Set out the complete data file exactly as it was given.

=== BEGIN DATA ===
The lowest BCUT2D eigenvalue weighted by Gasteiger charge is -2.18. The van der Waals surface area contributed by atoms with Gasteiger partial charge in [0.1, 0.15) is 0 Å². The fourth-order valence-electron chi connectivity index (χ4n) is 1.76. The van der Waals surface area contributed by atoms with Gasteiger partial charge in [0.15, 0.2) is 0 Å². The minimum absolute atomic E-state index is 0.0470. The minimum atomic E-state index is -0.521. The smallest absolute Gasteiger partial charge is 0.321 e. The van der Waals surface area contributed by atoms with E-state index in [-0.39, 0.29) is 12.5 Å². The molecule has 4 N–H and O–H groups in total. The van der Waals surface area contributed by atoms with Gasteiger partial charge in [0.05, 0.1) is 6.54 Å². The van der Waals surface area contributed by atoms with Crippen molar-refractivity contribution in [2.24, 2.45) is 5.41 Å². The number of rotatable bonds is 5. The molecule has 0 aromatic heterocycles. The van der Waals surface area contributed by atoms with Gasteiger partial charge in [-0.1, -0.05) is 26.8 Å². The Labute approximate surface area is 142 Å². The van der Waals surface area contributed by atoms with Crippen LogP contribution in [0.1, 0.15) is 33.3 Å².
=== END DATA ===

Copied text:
The lowest BCUT2D eigenvalue weighted by Gasteiger charge is -2.18. The van der Waals surface area contributed by atoms with Gasteiger partial charge in [0.1, 0.15) is 0 Å². The fourth-order valence-electron chi connectivity index (χ4n) is 1.76. The van der Waals surface area contributed by atoms with Gasteiger partial charge in [0.15, 0.2) is 0 Å². The minimum absolute atomic E-state index is 0.0470. The minimum atomic E-state index is -0.521. The smallest absolute Gasteiger partial charge is 0.321 e. The van der Waals surface area contributed by atoms with E-state index in [-0.39, 0.29) is 12.5 Å². The molecule has 4 N–H and O–H groups in total. The van der Waals surface area contributed by atoms with Gasteiger partial charge in [0.05, 0.1) is 6.54 Å². The van der Waals surface area contributed by atoms with Crippen molar-refractivity contribution in [2.24, 2.45) is 5.41 Å². The number of rotatable bonds is 5. The molecule has 0 aromatic heterocycles. The van der Waals surface area contributed by atoms with Gasteiger partial charge in [-0.1, -0.05) is 26.8 Å². The Labute approximate surface area is 142 Å². The van der Waals surface area contributed by atoms with Crippen LogP contribution in [0.1, 0.15) is 33.3 Å².